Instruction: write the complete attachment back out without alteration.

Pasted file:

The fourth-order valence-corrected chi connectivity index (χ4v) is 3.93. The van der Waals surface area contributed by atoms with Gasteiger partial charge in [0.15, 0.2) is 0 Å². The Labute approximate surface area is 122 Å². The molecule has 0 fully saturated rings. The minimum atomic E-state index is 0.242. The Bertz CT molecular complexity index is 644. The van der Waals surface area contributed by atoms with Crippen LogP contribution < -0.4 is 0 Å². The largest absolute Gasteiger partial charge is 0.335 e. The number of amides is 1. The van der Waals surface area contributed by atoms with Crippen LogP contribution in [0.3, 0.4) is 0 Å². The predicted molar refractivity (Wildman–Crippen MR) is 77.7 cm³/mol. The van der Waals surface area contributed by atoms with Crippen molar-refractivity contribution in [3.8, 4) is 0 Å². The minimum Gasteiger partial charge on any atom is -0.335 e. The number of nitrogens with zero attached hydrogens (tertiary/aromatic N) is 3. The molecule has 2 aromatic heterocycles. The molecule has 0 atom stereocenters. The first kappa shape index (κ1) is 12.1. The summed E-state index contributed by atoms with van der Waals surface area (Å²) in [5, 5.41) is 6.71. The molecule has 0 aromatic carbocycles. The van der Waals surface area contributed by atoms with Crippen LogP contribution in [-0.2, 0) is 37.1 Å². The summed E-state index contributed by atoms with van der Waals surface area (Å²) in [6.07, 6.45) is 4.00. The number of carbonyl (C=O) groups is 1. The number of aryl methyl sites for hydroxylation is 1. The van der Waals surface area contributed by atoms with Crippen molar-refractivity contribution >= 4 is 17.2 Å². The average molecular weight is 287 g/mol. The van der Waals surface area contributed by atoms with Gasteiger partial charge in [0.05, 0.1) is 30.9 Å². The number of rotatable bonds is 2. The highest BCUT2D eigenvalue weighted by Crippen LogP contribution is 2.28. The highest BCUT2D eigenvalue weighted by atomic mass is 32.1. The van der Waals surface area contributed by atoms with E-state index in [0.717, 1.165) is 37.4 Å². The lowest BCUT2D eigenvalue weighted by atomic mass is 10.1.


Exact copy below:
The fourth-order valence-corrected chi connectivity index (χ4v) is 3.93. The van der Waals surface area contributed by atoms with Gasteiger partial charge in [0.15, 0.2) is 0 Å². The Labute approximate surface area is 122 Å². The molecule has 0 fully saturated rings. The minimum atomic E-state index is 0.242. The Bertz CT molecular complexity index is 644. The van der Waals surface area contributed by atoms with Crippen LogP contribution < -0.4 is 0 Å². The largest absolute Gasteiger partial charge is 0.335 e. The number of amides is 1. The van der Waals surface area contributed by atoms with Crippen LogP contribution in [0.3, 0.4) is 0 Å². The predicted molar refractivity (Wildman–Crippen MR) is 77.7 cm³/mol. The van der Waals surface area contributed by atoms with Crippen molar-refractivity contribution in [3.8, 4) is 0 Å². The minimum Gasteiger partial charge on any atom is -0.335 e. The number of nitrogens with zero attached hydrogens (tertiary/aromatic N) is 3. The molecule has 2 aromatic heterocycles. The molecule has 0 atom stereocenters. The first kappa shape index (κ1) is 12.1. The summed E-state index contributed by atoms with van der Waals surface area (Å²) in [5, 5.41) is 6.71. The molecule has 0 aromatic carbocycles. The van der Waals surface area contributed by atoms with Crippen LogP contribution in [-0.2, 0) is 37.1 Å². The summed E-state index contributed by atoms with van der Waals surface area (Å²) in [6.07, 6.45) is 4.00. The number of carbonyl (C=O) groups is 1. The number of aryl methyl sites for hydroxylation is 1. The van der Waals surface area contributed by atoms with Crippen molar-refractivity contribution >= 4 is 17.2 Å². The average molecular weight is 287 g/mol. The van der Waals surface area contributed by atoms with Gasteiger partial charge in [0.05, 0.1) is 30.9 Å². The number of rotatable bonds is 2. The highest BCUT2D eigenvalue weighted by Crippen LogP contribution is 2.28. The highest BCUT2D eigenvalue weighted by atomic mass is 32.1. The van der Waals surface area contributed by atoms with E-state index in [0.717, 1.165) is 37.4 Å². The lowest BCUT2D eigenvalue weighted by atomic mass is 10.1.